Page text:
The future may hold far fewer and radically redesigned stores, analysts say.
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One of the biggest challenges facing apparel retailers, besides creating a “Wow” factor for their sites, is giving their catalog better representation than just showing a picture of each item. Talbots.com Classic Girls Getaway feature rings the bell on both points.
Shoppers can mix and match blouses, skirts, pants and hand bags, and drag and drop them onto a virtual model. What creates the “Wow” factor is that the model and the created outfit can be placed in several locales, such as the country, the city, the seashore, and so on. Fun images, such as a dog and a picnic basket, can be added to the scene to create a true getaway feeling. The chosen scene can be e-mailed to friends to put the outfit and getaway into perspective.
“The basic need of apparel shoppers is to see how the item or outfit looks, regardless of the sales channel,” says Chad Dorion, senior strategist for retail consultants Kurt Salmon and Associates. “Where the store presents a controlled environment for achieving this goal, the web is like the Wild West to shoppers. To capture the interest of online shoppers, they have got to see the item in a hands-on way.”
This is especially true of shoppers age 35 and older, who shop online but prefer the hands-on feel of the store. “Talbots does a lot of business with this customer segment and creating an online environment that connects and motivates them is going to be a big boost,” says Marshal Cohen, chief analyst for NPD Group.
In addition to creating a more customer-centric environment online, Talbots’ acquisition of J. Jill in April 2005 creates an tremendous cross-marketing opportunity for suggesting items to Talbots’ shoppers that can be found in J. Jill and vice versa. J. Jill is known as a web savvy retailer, which is expected to help Talbots project its brand image more effectively on its site. “J. Jill can educate Talbots about what connects with shoppers online,” adds Cohen. “Online is a great place to smooth out the ridges in the overall merchandising strategy.”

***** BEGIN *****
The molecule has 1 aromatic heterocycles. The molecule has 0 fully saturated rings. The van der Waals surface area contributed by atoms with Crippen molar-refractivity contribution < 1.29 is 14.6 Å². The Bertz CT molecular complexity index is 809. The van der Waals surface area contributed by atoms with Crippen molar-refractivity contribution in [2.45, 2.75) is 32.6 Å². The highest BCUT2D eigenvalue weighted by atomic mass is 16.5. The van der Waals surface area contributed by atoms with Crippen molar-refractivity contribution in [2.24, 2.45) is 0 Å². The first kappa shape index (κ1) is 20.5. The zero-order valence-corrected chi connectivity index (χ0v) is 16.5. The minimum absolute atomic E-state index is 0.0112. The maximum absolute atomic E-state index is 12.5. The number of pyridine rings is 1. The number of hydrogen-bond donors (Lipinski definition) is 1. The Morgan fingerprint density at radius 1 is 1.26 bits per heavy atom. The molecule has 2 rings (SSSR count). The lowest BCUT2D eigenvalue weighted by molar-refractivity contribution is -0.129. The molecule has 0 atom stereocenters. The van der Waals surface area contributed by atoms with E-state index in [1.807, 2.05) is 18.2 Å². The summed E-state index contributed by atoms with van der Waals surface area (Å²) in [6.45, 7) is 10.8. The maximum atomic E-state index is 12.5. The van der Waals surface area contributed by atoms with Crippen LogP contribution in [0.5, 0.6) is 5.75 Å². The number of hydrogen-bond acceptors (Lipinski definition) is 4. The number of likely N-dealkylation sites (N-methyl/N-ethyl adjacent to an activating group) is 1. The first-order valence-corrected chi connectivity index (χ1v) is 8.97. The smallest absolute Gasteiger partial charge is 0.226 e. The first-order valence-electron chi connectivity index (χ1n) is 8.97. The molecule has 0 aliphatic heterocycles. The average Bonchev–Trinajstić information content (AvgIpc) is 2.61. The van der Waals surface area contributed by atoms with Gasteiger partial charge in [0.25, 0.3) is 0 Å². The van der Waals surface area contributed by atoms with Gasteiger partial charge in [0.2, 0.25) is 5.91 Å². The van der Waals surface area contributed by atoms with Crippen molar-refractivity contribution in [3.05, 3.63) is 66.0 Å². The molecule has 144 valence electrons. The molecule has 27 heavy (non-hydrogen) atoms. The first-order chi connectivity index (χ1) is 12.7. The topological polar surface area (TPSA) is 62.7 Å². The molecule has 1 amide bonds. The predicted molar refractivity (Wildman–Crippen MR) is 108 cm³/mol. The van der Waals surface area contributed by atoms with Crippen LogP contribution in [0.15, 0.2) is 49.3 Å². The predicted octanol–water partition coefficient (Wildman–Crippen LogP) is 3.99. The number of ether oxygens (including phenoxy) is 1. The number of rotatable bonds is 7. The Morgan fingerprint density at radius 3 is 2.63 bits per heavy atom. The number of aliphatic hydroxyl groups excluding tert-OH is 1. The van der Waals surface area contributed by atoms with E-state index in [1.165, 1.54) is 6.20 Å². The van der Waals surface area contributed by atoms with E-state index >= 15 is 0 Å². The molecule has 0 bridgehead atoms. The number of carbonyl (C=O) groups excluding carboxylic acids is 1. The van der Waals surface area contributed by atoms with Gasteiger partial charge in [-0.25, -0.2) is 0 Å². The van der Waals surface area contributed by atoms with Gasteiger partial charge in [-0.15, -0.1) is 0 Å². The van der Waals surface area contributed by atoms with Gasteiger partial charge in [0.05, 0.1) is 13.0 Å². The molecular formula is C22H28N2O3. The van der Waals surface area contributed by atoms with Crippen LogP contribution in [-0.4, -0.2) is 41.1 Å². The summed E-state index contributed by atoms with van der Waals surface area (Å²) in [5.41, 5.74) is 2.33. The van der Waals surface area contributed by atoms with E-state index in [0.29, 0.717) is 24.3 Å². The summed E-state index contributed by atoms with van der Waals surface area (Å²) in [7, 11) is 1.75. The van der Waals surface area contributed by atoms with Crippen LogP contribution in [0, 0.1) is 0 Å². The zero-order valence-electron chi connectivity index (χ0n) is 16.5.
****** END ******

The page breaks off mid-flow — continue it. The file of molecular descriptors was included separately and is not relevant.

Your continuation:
So far, it looks as though Talbots has learned this lesson well.
Service with sole
To capture shoppers online a retailer could pour money into marketing and promotions. Or it could spend that money on delivering the best possible customer service and on driving that mindset through the entire organization. The latter strategy has paid off big for pure-play shoe retailer Zappos.com.
In September the 7-year-old company hit $1 billion in lifetime gross sales. Its 3.6 million-plus unique monthly visitors-60% of which are repeat customers-drove sales up 101% last year; this year it’s aiming for 62% growth and sales of $600 million. “As long as we focus on providing the best service I believe we have a good chance of hitting that target,” says CEO Tony Hsieh.
The customer is the reason for virtually everything Zappos.com does. For example, while the site’s heavily-laden home page has taken some hits from design critics, customers like it just fine. And they should, since they designed it-the site’s appearance and functionality have evolved directly in response to customer suggestions over the years.
Zappos fills orders from its warehouse continuously. It’s more challenging than batching fulfillment around one daily shift, but, “this way, when an order comes in we can get it out to the customer as quickly as possible,” Hsieh says. Zappos also keeps customers happy by staffing its call center 24-7 and putting its toll free number at the top of every page. And it gets the attention of shoppers-and retail analysts-by keeping one key offer at the center of its strategy: free shipping; significantly, on returns as well as outgoing orders.
“The driving force behind Zappos is free shipping both ways,” says Lauren Freedman, president of The e-Tailing Group. Freedman also notes Zappos’ robust product selection, search results that flag shoppers on which styles are new, and site messaging encouraging fans of particular brands to sign up for e-mail alerts when new styles from that brand arrive.
“They are targeting the shoe addict and putting anything that’s new right in their face-that’s good for that audience,” Freedman says.